How To Open A U.S. Bank Account
How to open a U.S. Bank account is as easy as baking a pie, no, as easy as eating a pie. All you need is money, a US Bank branch near where you work or home and the time to fill out the paper work. If you live in a big city we suggest you call ahead and make an appointment because the walk-in wait time might be ridiculously long.
- Step 1: You absolutely must have a government issued ID card of some kind such as a driver’s license, a state issued card, passport or military ID card. Secondly you must have a social security card number. US Bank does not require that you have the social security card itself but they do have a way of verifying your social security number.
- Step 2: Open a checking or savings account you ask? Checking account works well to keep a track record of where you’re spending all that hard earned cash of yours but savings is a brilliant way to put money aside for a rainy day. US Bank minimum to open a checking account is $50 and $25 for a savings account. Printed checks are free if you are over the age of 55 otherwise you will see a charge of $25 for a box of blank checks on your bank statement. One nice advantage of having a US Bank checking or savings account is that you are not required to keep a minimum balance on either. Most banks will load you up on fees if you get below a certain cash amount. To stop payment on a check it will cost you $25. Yikes! Keep that in mind when you sign off on a check.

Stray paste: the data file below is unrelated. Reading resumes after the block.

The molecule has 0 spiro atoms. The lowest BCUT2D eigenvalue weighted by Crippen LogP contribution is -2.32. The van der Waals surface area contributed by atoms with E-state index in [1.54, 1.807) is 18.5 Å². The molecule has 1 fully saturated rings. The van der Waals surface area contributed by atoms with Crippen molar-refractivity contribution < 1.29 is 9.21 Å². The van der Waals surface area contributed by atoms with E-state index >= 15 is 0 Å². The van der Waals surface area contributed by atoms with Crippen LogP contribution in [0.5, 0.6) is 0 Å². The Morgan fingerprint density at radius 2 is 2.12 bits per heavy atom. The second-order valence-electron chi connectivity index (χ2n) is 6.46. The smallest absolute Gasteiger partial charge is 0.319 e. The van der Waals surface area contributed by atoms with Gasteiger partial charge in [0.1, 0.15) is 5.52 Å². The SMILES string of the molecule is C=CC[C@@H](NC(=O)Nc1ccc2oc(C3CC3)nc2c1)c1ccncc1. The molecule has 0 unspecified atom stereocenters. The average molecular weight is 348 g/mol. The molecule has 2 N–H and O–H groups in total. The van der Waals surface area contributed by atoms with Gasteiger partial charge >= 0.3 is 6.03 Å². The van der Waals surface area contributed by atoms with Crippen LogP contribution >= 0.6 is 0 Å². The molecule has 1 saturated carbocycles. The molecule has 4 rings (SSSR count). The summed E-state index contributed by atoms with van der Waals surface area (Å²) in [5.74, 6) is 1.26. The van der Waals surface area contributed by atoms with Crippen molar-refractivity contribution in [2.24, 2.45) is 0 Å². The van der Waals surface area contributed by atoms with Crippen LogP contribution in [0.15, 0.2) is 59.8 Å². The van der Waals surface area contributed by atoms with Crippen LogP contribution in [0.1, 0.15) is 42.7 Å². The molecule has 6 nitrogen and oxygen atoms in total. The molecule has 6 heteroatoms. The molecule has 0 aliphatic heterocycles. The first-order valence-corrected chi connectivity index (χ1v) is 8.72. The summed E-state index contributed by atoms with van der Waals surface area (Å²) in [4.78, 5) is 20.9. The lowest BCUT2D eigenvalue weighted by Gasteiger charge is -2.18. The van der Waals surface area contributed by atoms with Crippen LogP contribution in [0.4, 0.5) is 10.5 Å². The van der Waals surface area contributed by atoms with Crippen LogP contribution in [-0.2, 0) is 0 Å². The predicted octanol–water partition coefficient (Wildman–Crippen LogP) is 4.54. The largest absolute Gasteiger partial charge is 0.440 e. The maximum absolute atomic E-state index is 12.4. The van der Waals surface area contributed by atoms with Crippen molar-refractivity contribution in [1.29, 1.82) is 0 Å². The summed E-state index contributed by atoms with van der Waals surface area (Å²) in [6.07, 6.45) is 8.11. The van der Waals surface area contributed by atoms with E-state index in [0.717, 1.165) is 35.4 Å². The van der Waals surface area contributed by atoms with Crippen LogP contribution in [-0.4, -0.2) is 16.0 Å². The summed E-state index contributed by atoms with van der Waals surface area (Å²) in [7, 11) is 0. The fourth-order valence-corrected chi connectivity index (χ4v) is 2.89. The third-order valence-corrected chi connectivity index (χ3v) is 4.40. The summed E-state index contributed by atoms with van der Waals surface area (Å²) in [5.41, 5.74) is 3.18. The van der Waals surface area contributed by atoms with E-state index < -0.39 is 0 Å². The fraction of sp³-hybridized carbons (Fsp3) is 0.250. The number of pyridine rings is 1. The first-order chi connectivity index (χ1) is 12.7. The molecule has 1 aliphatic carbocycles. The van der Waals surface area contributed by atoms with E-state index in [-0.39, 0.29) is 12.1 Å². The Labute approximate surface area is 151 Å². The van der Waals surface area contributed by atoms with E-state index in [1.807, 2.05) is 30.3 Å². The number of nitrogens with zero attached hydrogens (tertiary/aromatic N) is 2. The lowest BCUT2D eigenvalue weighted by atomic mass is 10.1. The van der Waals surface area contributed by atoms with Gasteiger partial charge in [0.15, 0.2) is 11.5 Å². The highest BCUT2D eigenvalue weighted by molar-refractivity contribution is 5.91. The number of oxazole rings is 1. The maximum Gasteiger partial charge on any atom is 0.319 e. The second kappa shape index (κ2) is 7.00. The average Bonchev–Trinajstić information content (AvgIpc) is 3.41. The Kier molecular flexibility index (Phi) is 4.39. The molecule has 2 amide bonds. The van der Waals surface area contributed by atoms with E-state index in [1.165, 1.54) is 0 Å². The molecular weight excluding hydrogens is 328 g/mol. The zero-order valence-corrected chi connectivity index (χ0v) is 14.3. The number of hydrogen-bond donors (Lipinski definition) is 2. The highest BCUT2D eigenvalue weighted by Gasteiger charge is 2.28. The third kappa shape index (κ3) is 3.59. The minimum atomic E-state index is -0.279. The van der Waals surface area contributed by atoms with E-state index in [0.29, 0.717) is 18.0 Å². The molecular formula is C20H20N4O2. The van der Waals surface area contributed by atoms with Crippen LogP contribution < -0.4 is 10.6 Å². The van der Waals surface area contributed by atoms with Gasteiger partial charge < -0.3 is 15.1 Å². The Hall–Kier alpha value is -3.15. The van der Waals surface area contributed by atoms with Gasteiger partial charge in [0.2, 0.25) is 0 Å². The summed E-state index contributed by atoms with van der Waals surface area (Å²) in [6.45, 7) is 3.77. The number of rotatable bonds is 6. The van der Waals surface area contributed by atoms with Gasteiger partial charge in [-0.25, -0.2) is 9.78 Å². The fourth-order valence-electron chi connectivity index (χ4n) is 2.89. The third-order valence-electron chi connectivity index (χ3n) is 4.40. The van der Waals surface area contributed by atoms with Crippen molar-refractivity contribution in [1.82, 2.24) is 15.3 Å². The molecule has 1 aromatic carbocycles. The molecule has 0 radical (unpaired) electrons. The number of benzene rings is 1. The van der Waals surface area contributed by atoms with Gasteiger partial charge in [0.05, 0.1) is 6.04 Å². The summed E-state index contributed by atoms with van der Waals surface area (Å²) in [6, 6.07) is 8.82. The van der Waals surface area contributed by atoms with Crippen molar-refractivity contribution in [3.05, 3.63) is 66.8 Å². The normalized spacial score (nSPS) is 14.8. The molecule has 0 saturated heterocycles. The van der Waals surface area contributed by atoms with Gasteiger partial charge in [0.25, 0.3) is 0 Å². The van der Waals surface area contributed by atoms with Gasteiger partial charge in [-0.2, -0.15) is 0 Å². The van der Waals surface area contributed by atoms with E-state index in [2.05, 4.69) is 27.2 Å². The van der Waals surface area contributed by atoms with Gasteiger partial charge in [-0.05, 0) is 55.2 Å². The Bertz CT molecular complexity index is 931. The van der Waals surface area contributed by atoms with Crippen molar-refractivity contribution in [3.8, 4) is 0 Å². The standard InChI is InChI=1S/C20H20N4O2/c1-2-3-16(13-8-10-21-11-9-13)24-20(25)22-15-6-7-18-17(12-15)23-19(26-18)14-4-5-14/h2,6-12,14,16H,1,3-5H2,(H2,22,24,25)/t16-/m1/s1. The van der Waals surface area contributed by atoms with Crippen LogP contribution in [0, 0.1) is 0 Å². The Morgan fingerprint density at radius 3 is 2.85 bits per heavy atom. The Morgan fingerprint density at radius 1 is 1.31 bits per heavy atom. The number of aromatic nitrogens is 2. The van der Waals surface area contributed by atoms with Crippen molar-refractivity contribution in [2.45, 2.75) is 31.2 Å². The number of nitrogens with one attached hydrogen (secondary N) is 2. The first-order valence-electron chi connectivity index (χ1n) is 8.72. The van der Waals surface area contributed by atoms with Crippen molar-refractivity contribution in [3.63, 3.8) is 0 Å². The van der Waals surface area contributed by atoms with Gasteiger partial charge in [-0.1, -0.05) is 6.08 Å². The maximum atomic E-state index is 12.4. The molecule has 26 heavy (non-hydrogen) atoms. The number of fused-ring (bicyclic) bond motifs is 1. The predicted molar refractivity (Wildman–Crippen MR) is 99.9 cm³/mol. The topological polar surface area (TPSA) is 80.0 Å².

- Step 3: You're issued an ATM card and there are no charges if you use a US Bank branch ATM machine. If however you are in a bind and need to use another bank's ATM machine, you get two freebies before US Bank adds fees to your account.
- Step 4: Online banking makes it easy to pay your bills on time and keep an accurate track of an accounting of where you're funneling your money. It's free and easy to use on their website.
Now you know what is required to open a basic bank account at US Bank. Once you've written your first check then all we can say is welcome to the 21st century, and uh, try not to bounce a check. Keep an accurate accounting on your balance book at all times.